Videos are going viral showing Siberian poachers taking a ‘Kaluga’, the largest freshwater fish in the world, from the Amur region in Russia’s Far East.
The kaluga is a huge predatory sturgeon and is claimed to be the largest freshwater fish in the world, with a maximum size of 1,000 kilograms (2,205 lb) and 5.6 metres (18ft 4inches), reported The Siberian Times. With a lifespan equal to human, it is now critically endangered and fishing kaluga is strictly prohibited. Despite this the fish is in demand for its roe, a caviar delicacy.
‘This fish can only be caught for breeding’, Roman Podolko, ichthyologist of Nora nature reserve, explained, added The Siberian Times.
‘We are observing a ridiculous case of poaching on the video.
‘Apparently, a precious adult fish was caught. What if it was a female about to spawn?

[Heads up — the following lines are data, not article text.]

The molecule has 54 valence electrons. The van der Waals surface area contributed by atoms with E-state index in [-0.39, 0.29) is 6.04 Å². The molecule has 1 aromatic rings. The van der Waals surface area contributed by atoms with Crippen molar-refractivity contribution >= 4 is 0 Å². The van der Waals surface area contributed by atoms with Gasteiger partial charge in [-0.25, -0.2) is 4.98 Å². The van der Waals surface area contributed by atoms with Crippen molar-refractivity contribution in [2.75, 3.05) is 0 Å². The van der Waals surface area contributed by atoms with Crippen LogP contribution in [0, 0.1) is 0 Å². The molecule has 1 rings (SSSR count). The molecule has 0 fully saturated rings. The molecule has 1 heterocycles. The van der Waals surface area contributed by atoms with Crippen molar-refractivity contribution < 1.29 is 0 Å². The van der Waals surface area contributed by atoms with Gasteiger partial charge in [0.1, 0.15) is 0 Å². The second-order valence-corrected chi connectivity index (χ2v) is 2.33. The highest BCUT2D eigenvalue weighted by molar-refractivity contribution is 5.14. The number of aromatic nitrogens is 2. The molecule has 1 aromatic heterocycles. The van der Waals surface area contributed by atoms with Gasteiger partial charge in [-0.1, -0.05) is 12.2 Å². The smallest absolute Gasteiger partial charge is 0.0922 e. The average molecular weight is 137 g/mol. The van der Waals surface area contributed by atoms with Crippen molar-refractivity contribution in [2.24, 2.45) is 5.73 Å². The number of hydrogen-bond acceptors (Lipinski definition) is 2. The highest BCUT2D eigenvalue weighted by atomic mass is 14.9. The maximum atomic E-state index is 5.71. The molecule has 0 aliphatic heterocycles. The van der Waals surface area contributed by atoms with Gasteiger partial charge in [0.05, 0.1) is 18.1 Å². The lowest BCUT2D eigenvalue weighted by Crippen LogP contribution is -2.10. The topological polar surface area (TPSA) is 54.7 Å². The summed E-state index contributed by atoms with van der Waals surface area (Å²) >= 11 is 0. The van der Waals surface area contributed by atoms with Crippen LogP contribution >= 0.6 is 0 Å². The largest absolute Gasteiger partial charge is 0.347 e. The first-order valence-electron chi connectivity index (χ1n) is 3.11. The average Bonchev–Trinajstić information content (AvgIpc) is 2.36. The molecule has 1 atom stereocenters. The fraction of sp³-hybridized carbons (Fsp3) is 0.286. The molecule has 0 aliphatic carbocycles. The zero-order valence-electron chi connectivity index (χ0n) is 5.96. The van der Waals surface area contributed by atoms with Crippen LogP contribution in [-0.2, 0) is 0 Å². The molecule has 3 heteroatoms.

‘Serious damage to nature has been caused.
‘Kaluga are like humans, they live up to 50-60 years of age and start spawning only when they reach 14-15 years of age.’
The kaluga has been hunted to near extinction for its valuable roe. Despite constant anti-poaching patrols, poachers still continue to catch the fish. Fishing for kaluga anywhere in the Amur River is an offense punishable by law. However, kalugas are known to have an aggressive nature, and instances of them toppling fishing boats and drowning fishermen have been reported, although no concrete evidence exists of them assaulting or hunting people, writes Wikipedia.
They are extremely vulnerable to extinction by poaching because they have late sexual maturity. On average their sexual maturity lasts from 6 to 25 years of age.
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